• no worries about squirrels, mice, woodrats, seagulls, crows, ravens, and other marauders
  • no stuffsacks. drybags, or other containers for food
  • easy food prep or zero food prep
  • considerably simpler as well as considerably lighter

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Old 03-14-13, 04:09 PM   #7
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The main reason I didn't think of doing this before -- I already knew about the wild berries and their abundance -- is that I thought, going along with prevalent views and assumptions, that eating too much fruit was not advisable, because (as 'everyone knows') a diet that high in fruit:

(1) is dangerously low in protein

(2) has too much sugar

(3) too much fruit (and therefore sugar) will cause diabetes and insulin spikes and who knows what else -- all kinds of problems, though (according to good old conventional wisdom)

(4) just isn't healthy

(5) will not keep you strong

(6) is not what most people do, and therefore just shouldn't be done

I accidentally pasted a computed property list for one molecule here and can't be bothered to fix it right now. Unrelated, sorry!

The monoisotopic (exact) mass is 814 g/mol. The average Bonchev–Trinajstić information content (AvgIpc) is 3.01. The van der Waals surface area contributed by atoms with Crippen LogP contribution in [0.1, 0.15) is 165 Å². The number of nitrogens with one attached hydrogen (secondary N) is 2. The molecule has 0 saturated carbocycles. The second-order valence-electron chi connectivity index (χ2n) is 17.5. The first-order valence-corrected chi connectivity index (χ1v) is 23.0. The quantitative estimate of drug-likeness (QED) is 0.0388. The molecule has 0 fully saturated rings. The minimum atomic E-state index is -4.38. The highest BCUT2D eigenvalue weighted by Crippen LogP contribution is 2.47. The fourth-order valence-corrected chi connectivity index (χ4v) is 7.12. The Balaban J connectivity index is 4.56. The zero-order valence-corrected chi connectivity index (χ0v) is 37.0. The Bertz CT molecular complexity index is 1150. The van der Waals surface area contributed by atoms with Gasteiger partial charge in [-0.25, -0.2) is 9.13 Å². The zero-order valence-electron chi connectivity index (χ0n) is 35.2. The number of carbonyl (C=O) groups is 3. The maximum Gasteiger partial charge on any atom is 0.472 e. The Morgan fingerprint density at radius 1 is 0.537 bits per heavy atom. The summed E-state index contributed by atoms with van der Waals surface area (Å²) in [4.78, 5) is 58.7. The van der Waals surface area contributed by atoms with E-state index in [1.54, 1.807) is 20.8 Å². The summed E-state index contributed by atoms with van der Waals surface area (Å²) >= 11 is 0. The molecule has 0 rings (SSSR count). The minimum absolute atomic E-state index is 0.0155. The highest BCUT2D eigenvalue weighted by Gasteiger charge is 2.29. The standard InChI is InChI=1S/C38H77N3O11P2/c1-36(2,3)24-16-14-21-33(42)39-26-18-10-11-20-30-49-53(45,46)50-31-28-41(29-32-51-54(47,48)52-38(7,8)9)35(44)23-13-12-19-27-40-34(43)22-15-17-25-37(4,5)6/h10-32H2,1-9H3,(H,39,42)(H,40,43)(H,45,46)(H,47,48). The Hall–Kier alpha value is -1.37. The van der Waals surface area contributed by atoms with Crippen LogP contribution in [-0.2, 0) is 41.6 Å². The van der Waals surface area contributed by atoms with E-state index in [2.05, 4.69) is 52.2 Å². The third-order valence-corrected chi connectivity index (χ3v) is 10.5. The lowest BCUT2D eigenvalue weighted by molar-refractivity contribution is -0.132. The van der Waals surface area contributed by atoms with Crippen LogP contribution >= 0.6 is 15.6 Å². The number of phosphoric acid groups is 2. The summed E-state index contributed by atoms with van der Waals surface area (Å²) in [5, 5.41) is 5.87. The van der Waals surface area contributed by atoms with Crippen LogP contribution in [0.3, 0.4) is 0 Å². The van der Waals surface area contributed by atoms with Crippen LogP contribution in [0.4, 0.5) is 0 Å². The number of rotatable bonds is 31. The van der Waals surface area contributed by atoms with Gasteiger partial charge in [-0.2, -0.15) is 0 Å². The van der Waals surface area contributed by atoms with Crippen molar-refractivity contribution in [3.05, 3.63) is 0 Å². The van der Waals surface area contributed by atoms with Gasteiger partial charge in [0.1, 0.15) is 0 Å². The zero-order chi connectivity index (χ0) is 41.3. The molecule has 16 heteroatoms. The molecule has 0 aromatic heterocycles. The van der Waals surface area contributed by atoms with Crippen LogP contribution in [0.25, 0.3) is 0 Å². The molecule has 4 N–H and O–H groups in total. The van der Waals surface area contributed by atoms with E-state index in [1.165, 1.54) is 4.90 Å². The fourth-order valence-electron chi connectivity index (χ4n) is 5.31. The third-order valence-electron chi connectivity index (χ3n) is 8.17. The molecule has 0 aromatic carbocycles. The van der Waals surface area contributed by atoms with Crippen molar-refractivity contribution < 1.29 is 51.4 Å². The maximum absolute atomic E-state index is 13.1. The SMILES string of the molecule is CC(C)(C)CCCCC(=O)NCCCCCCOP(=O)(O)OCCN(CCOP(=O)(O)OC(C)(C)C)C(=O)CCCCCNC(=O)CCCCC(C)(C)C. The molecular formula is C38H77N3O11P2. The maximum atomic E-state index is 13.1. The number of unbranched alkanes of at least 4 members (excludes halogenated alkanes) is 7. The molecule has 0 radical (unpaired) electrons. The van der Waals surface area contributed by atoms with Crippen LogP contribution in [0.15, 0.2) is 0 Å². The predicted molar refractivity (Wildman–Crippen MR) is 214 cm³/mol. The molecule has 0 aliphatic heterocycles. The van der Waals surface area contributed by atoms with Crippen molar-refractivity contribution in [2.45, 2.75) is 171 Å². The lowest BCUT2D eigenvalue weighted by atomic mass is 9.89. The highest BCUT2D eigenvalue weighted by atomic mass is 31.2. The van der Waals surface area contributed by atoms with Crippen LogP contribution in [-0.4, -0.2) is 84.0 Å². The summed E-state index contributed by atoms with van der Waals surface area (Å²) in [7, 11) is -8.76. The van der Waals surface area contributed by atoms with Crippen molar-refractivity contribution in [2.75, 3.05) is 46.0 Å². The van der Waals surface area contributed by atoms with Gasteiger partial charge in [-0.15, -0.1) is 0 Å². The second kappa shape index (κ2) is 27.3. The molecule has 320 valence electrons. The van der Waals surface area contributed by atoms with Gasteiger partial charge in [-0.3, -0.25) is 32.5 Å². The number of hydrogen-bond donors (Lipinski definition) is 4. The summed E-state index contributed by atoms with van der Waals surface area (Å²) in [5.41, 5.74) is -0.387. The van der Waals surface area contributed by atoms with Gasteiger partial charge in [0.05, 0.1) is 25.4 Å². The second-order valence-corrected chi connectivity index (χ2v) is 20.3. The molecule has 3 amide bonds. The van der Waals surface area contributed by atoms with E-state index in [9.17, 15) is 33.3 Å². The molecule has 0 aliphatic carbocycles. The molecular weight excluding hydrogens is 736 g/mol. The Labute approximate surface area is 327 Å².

(7) is somehow crazy or scary or dangerous

And so on.

These assumptions are quite false, but widely held.

Then I came across people like Michael Arnstein and Durianrider (both of them elite athletes), and Doug Graham and Frederic Patenaude.

These guys have researched these issues thoroughly, and tested them for years. Durianrider has very thorough blood testing done regularly; and he posts it openly.

The scientific data show clearly that fruit typically contains just about the right amount of protein for human beings, and is very much in line with the World Health Organization's protein recommendations....

So, basically, in a nutshell, new possibilities opened up for touring.


*******

If anyone is interested in a couple of good reads and more information on the subject,

this book by Patenaude is excellent and highly recommended,

http://www.amazon.com/Raw-Food-Contr...eric+patenaude

Kindle edition (9.99): http://www.amazon.com/Raw-Food-Contr...3298094&sr=8-1

And this one is a classic on the subject:

http://www.amazon.com/The-80-10-Diet...raham+80+10+10

This reviewer sums up one aspect of the situation:

"At first I thought it was crazy, honestly-- I was even going to just leave the book at work for someone else to take."

With a little more than three months on it, I really like this eating plan. It is not just fruit, although that is the bulk of what you eat. Which is fine if you like fruit (and I sure do!). For dinner you also eat a salad/soup type of meal, with some added fats in the form of nuts or avocado. I still can't eat as much as Graham recommends as far as the quantity of fruit, but I haven't felt like I'm starving or not getting enough nutrients. I actually feel pretty good.